Jeanie said...

That's interesting. I didn't know the history behind that. The Veterans Park seems like a good final resting place.

eileeninmd said...

Hello, Pat

Thanks for sharing this historical place, it is sad how the Native Americans were treated. I definitely like the new statue of the Indian woman mourning. Take care, enjoy your day!

Rambling Woods said...

We treated the native people horribly and yet this is not taught clearly in school...Just awful ...

handmade by amalia said...

How sad. I've heard about this and it was good to learn more.
Amalia
xo

Tom said...

...one of many stains on our history!

~Lavender Dreamer~ said...

It's so important for us to know and remember what's happened in our history. Thank you so much for sharing! It does make you sad.

NCSue said...

What a tragedy. Sometimes it is hard to use the words "civilization" and "human" in the same sentence. There are times when I feel deeply ashamed of the human race.
Thank you for sharing at https://image-in-ing.blogspot.com/2020/11/a-quick-peek-at-cedar-creek-gallery.html

Magical Mystical Teacher said...

Thanks for these interesting little nuggets of history.

Spare Parts and Pics said...

So tragic. As others have said, it's so important for us to take an honest lookback at atrocities like this so we don't repeat them. Sometimes I wonder about the human species.

Lisa said...

A part of our history I hadn't read about before. Some things belonging to history need to be in museums, and I like how in the case of that statue, they will mention the changing viewpoints.

MarilynsTreats said...

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diane b said...

Our past history throws up some ghastly deeds. It is hard to believe how this and other massacres of natives could happen. WE have similar stories about our aborigines. It must have been sad not to have family for Thanksgiving. At last our borders are open and my eldest daughter and SIL are driving up here for Christmas. Unfortunately the Melbourne family can't come yet. The air tickets are very expensive.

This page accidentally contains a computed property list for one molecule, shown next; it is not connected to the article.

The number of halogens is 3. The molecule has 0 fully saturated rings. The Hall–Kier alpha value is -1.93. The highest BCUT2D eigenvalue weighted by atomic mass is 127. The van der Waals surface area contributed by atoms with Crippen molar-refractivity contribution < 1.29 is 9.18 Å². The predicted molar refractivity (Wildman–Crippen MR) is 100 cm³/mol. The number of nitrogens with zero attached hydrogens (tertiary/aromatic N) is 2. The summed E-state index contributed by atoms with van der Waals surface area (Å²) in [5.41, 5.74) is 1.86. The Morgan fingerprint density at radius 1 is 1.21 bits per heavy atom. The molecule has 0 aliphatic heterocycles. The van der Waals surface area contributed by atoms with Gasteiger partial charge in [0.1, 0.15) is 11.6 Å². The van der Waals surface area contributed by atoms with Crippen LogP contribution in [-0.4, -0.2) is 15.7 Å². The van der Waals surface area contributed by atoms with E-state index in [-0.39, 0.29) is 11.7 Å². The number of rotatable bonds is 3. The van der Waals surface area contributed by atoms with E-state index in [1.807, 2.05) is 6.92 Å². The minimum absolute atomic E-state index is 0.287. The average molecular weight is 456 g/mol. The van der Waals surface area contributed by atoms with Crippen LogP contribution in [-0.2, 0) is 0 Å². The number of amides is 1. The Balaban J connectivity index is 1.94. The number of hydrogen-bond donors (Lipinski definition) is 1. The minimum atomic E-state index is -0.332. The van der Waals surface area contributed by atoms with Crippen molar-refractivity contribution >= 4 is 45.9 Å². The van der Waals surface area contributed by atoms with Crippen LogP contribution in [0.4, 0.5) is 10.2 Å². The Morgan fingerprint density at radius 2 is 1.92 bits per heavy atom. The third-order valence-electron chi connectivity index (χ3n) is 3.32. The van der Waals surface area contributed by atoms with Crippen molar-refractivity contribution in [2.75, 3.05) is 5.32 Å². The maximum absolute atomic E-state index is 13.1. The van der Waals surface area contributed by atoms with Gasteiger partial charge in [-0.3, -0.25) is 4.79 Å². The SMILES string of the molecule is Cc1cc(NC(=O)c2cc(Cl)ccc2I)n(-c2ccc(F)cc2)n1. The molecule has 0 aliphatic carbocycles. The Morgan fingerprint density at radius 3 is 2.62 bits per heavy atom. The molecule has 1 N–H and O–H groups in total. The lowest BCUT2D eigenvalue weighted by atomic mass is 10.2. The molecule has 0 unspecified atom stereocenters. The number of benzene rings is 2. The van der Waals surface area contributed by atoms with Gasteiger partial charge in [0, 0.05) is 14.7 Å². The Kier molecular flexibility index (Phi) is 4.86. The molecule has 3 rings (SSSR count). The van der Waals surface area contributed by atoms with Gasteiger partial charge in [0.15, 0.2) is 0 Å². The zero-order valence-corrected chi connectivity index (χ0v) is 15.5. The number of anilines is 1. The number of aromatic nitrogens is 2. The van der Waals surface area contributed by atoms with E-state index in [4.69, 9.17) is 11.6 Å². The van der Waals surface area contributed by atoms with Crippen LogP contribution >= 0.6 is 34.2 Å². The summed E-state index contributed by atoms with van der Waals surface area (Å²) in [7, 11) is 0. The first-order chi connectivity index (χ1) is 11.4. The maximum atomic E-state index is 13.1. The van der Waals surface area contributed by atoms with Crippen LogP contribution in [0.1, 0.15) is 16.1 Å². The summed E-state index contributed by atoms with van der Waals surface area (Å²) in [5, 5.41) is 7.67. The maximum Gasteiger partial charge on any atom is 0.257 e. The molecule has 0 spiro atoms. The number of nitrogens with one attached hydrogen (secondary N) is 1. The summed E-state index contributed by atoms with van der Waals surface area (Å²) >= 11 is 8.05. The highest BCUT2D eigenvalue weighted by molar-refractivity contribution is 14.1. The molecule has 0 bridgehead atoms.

Lowcarb team member said...

Thank you for sharing the history of the Sand Creek Massacre.

Pleased to read that although different this year with the Covid virus still around you had a good Thanksgiving.

We are not too sure what Christmas will be like, time will tell.

My good wishes.

All the best Jan

betty-NZ said...

Humans are a sad species sometimes. I think we need to remember all of history, not just the parts we like. Thanks for the informative post.

It's great to see your link at 'My Corner of the World' this week!

Ciao Chow Linda said...

We have a shameful legacy, not only with our slavery past, but with how native Americans were treated too. Good to know that the statue was brought down, and will be replaced with a native American woman.

Sallie (FullTime-Life) said...

The replacement” statue is a wonderful idea and I appreciate very much the thoughtful way you shared the original sad story and the present day follow up. We have many sad chapters in our history and it does seem like too many people are unwilling to learn from them. I was heartened to read the comments and know that so many of your readers *were* so willing to accept the changes . I hope when the new statue is completed you will do a new post, so that I won’t miss it (I wasn’t sure what you meant by updating this pos). .... I made our small but complete Thanksgiving dinner for two on the Sunday before and we ate leftovers in out tiny trailer on the real day while listening to the ocean. Like you, we missed family but we have much to be gratitude.